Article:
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What are Disorders and How do you Diagnose them?

Mental Health Disorders

Mental health disorders (also referred to as conditions or illnesses) are conditions that affect thinking, feeling, mood and behavior causing an impact on a person's ability to function. Any person can be affected by some type of mental illness regardless of age, race, economic status, or overall health. According to the American Psychiatric Association, 1 in 5 US adults have some sort of mental illness and 1 in 24 has a serious mental illness.

Some qualifiers of mental illness diagnoses include:

  • Affect on daily functioning

  • Significant changes in thinking, emotion, and/or behavior

  • Significant distress

  • meets criteria specified in the most recent Diagnostic and Statistical Manual of Mental Disorders (as of 2019, the most recent is the 5th edition - DSM5)

Disorder Categories

The DSM separates Mental Disorders into three broad categories:

  • Adult

  • Childhood

  • Personality

  • Other

The DSM also lists the disorders in order of their criteria and codes according to 20 Categories:

  • Neurodevelopmental Disorders

  • Schizophrenia Spectrum (and other Psychotic Disorders)

  • Bipolar and Related Disorders

  • Depressive Disorders

  • Anxiety Disorders

  • Obsessive-Compulsive (and related Disorders)

  • Trauma- and Stressor-Related Disorders

  • Somatic Symptoms (and related Disorders)

  • Feeding and Eating Disorders

  • Elimination Disorders

  • Sleep and Wake Disorders

  • Sexual Dysfunctions

  • Gender Dysphoria

  • Disruptive, Impulse-Control, and Conduct Disorders

  • Addictive Disorders

  • Neurocognitive Disorders

  • Personality Disorders

  • Paraphilic Disorders

  • Other Mental Disorders

  • Medication-Induced Movement Disorders (or other effects of medication)

For the purposes of my research and my own diagnoses, I separate the disorders a bit differently based on symptom type/presentation.

The following are my own eleven categories of diagnoses:

  • Anxiety Disorders

  • Conduct Disorders

  • Dissociative Disorders

  • Mood Disorders

  • Eating and Feeding Disorders

  • Cognitive/Developmental Disorders

  • Personality Disorders

  • Trauma Disorders

  • Sexual Disorders

  • Sleep Disorders

  • Other Disorders (and conditions)


The DSM lists each disorder with it's specific criteria followed by features and specifiers, prevalence, risks and prognoses, cultural factors/issues, differential diagnoses, and co-morbidity. More or less information may be included depending on the disorder.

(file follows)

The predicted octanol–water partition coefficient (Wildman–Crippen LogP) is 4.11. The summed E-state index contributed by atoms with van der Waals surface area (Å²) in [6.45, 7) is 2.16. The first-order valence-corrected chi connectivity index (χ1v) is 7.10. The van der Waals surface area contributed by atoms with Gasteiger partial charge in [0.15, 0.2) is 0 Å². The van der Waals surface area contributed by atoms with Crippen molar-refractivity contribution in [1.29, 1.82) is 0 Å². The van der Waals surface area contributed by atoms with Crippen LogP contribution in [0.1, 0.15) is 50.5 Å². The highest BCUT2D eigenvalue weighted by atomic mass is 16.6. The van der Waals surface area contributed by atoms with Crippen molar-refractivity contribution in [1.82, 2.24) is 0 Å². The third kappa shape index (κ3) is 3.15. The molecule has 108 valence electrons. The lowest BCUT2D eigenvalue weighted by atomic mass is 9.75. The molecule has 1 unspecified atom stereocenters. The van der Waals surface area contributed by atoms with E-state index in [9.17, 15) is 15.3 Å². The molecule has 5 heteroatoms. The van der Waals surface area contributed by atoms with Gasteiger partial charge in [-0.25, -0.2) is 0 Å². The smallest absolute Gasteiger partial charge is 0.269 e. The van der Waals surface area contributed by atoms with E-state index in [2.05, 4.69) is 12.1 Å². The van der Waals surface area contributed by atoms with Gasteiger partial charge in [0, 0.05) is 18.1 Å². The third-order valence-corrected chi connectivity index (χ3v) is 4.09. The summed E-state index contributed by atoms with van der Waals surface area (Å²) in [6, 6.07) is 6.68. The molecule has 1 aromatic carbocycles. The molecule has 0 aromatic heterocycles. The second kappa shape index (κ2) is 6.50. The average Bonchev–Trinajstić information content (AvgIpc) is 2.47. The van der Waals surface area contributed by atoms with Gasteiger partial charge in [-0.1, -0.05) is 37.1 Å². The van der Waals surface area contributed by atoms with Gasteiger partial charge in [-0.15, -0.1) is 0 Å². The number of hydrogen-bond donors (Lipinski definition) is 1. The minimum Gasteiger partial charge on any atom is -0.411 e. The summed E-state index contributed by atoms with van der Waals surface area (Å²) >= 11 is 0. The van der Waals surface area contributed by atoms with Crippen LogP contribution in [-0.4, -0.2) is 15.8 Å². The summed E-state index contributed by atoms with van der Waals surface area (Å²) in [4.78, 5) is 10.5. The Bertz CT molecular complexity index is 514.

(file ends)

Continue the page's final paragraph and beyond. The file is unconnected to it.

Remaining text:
Criteria is basically a list of requirements to be diagnosed with a disorder. This typically includes duration (how long the symptoms have to be ongoing), onset (when the symptoms have to have occurred), and symptoms.

For example, here are the criteria for Major Depressive Disorder:

  • Five (or more) of the following symptoms have been present during the same 2-week period and represent a change from previous functioning; at least one of the symptoms is either (1) depressed mood or (2) loss of interest or pleasure.

  • *Note: Do not include symptoms that are clearly attributable to another medical condition. Depressed most of the day, nearly every day as indicated by subjective report (e.g., feels sad, empty, hopeless) or observation made by others (e.g., appears tearful)

  • Markedly diminished interest or pleasure in all, or almost all, activities most of the day, nearly every day (as indicated by subjective account or observation)

  • Significant weight loss when not dieting or weight gain (e.g., change of more than 5% of body weight in a month), or decrease or increase in appetite nearly every day Insomnia or hypersomnia nearly every day

  • Psychomotor agitation or retardation nearly every day (observable by others, not merely subjective feelings of restlessness or being slowed down)

  • Fatigue or loss of energy nearly every day

  • Feelings of worthlessness or excessive or inappropriate guilt (which may be delusional) nearly every day (not merely self-reproach or guilt about being sick).

  • Diminished ability to think or concentrate, or indecisiveness, nearly every day (either by subjective account or as observed by others)